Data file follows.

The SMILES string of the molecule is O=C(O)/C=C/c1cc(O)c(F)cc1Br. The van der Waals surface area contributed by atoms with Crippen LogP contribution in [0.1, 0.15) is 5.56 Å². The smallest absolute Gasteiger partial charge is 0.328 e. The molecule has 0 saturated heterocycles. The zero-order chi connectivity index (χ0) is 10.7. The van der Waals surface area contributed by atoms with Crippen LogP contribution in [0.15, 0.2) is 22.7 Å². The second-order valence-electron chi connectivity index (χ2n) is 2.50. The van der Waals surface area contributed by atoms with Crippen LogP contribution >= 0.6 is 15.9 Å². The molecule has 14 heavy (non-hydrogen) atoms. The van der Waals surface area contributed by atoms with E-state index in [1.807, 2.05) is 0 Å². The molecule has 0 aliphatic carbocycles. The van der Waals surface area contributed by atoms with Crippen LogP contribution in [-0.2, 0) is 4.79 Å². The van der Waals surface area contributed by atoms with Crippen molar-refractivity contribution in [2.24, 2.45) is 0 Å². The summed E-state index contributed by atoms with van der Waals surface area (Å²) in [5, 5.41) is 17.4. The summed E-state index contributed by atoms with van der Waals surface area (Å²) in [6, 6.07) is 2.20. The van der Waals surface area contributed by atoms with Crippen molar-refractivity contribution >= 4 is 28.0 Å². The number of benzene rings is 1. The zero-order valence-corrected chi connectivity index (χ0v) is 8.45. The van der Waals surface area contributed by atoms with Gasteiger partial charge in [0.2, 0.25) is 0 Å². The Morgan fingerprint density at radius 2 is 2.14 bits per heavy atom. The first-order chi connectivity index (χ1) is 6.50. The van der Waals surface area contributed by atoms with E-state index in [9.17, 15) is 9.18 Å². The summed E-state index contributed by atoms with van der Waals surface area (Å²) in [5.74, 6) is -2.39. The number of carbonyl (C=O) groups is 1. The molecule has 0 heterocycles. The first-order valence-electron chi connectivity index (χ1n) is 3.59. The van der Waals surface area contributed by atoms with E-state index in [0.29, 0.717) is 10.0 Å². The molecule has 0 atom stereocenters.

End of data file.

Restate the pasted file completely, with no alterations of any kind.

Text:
The SMILES string of the molecule is O=C(O)/C=C/c1cc(O)c(F)cc1Br. The van der Waals surface area contributed by atoms with Crippen LogP contribution in [0.1, 0.15) is 5.56 Å². The smallest absolute Gasteiger partial charge is 0.328 e. The molecule has 0 saturated heterocycles. The zero-order chi connectivity index (χ0) is 10.7. The van der Waals surface area contributed by atoms with Crippen LogP contribution in [0.15, 0.2) is 22.7 Å². The second-order valence-electron chi connectivity index (χ2n) is 2.50. The van der Waals surface area contributed by atoms with Crippen LogP contribution >= 0.6 is 15.9 Å². The molecule has 14 heavy (non-hydrogen) atoms. The van der Waals surface area contributed by atoms with E-state index in [1.807, 2.05) is 0 Å². The molecule has 0 aliphatic carbocycles. The van der Waals surface area contributed by atoms with Crippen LogP contribution in [-0.2, 0) is 4.79 Å². The van der Waals surface area contributed by atoms with Crippen molar-refractivity contribution in [2.24, 2.45) is 0 Å². The summed E-state index contributed by atoms with van der Waals surface area (Å²) in [5, 5.41) is 17.4. The summed E-state index contributed by atoms with van der Waals surface area (Å²) in [6, 6.07) is 2.20. The van der Waals surface area contributed by atoms with Crippen molar-refractivity contribution >= 4 is 28.0 Å². The number of benzene rings is 1. The zero-order valence-corrected chi connectivity index (χ0v) is 8.45. The van der Waals surface area contributed by atoms with Gasteiger partial charge in [0.2, 0.25) is 0 Å². The Morgan fingerprint density at radius 2 is 2.14 bits per heavy atom. The first-order chi connectivity index (χ1) is 6.50. The van der Waals surface area contributed by atoms with E-state index in [9.17, 15) is 9.18 Å². The summed E-state index contributed by atoms with van der Waals surface area (Å²) in [5.74, 6) is -2.39. The number of carbonyl (C=O) groups is 1. The molecule has 0 heterocycles. The first-order valence-electron chi connectivity index (χ1n) is 3.59. The van der Waals surface area contributed by atoms with E-state index in [0.29, 0.717) is 10.0 Å². The molecule has 0 atom stereocenters.